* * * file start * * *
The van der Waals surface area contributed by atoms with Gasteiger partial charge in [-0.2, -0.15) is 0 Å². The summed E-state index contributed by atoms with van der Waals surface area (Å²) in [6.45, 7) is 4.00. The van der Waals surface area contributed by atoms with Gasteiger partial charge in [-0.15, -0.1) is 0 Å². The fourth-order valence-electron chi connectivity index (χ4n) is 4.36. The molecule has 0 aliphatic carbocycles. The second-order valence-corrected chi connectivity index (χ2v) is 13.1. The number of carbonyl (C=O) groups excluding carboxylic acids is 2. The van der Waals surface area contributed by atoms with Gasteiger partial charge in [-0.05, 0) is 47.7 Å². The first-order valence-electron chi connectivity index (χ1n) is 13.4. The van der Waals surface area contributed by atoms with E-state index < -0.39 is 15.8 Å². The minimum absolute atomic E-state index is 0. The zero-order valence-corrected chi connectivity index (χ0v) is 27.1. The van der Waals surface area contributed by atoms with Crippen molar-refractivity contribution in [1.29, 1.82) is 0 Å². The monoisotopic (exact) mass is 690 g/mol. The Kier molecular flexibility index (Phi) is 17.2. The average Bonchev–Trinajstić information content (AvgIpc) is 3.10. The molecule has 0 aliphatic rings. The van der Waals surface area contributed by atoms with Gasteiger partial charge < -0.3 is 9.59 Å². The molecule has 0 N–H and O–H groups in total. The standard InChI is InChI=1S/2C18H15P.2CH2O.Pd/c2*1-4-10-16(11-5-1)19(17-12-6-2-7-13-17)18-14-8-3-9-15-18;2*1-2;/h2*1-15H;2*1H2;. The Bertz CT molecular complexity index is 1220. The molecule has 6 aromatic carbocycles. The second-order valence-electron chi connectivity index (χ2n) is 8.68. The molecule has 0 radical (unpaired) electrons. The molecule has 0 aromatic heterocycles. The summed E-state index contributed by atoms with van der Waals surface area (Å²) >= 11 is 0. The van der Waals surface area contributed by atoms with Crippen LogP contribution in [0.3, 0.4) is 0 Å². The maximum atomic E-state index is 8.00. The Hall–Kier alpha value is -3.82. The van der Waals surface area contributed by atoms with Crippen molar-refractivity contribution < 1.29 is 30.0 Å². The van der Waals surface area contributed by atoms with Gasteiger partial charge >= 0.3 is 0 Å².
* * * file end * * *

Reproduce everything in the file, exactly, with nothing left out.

The van der Waals surface area contributed by atoms with Gasteiger partial charge in [-0.2, -0.15) is 0 Å². The summed E-state index contributed by atoms with van der Waals surface area (Å²) in [6.45, 7) is 4.00. The van der Waals surface area contributed by atoms with Gasteiger partial charge in [-0.15, -0.1) is 0 Å². The fourth-order valence-electron chi connectivity index (χ4n) is 4.36. The molecule has 0 aliphatic carbocycles. The second-order valence-corrected chi connectivity index (χ2v) is 13.1. The number of carbonyl (C=O) groups excluding carboxylic acids is 2. The van der Waals surface area contributed by atoms with Gasteiger partial charge in [-0.05, 0) is 47.7 Å². The first-order valence-electron chi connectivity index (χ1n) is 13.4. The van der Waals surface area contributed by atoms with E-state index < -0.39 is 15.8 Å². The minimum absolute atomic E-state index is 0. The zero-order valence-corrected chi connectivity index (χ0v) is 27.1. The van der Waals surface area contributed by atoms with Crippen molar-refractivity contribution in [1.29, 1.82) is 0 Å². The monoisotopic (exact) mass is 690 g/mol. The Kier molecular flexibility index (Phi) is 17.2. The average Bonchev–Trinajstić information content (AvgIpc) is 3.10. The molecule has 0 aliphatic rings. The van der Waals surface area contributed by atoms with Gasteiger partial charge < -0.3 is 9.59 Å². The molecule has 0 N–H and O–H groups in total. The standard InChI is InChI=1S/2C18H15P.2CH2O.Pd/c2*1-4-10-16(11-5-1)19(17-12-6-2-7-13-17)18-14-8-3-9-15-18;2*1-2;/h2*1-15H;2*1H2;. The Bertz CT molecular complexity index is 1220. The molecule has 6 aromatic carbocycles. The second-order valence-electron chi connectivity index (χ2n) is 8.68. The molecule has 0 radical (unpaired) electrons. The molecule has 0 aromatic heterocycles. The summed E-state index contributed by atoms with van der Waals surface area (Å²) >= 11 is 0. The van der Waals surface area contributed by atoms with Crippen LogP contribution in [0.3, 0.4) is 0 Å². The maximum atomic E-state index is 8.00. The Hall–Kier alpha value is -3.82. The van der Waals surface area contributed by atoms with Crippen molar-refractivity contribution < 1.29 is 30.0 Å². The van der Waals surface area contributed by atoms with Gasteiger partial charge >= 0.3 is 0 Å².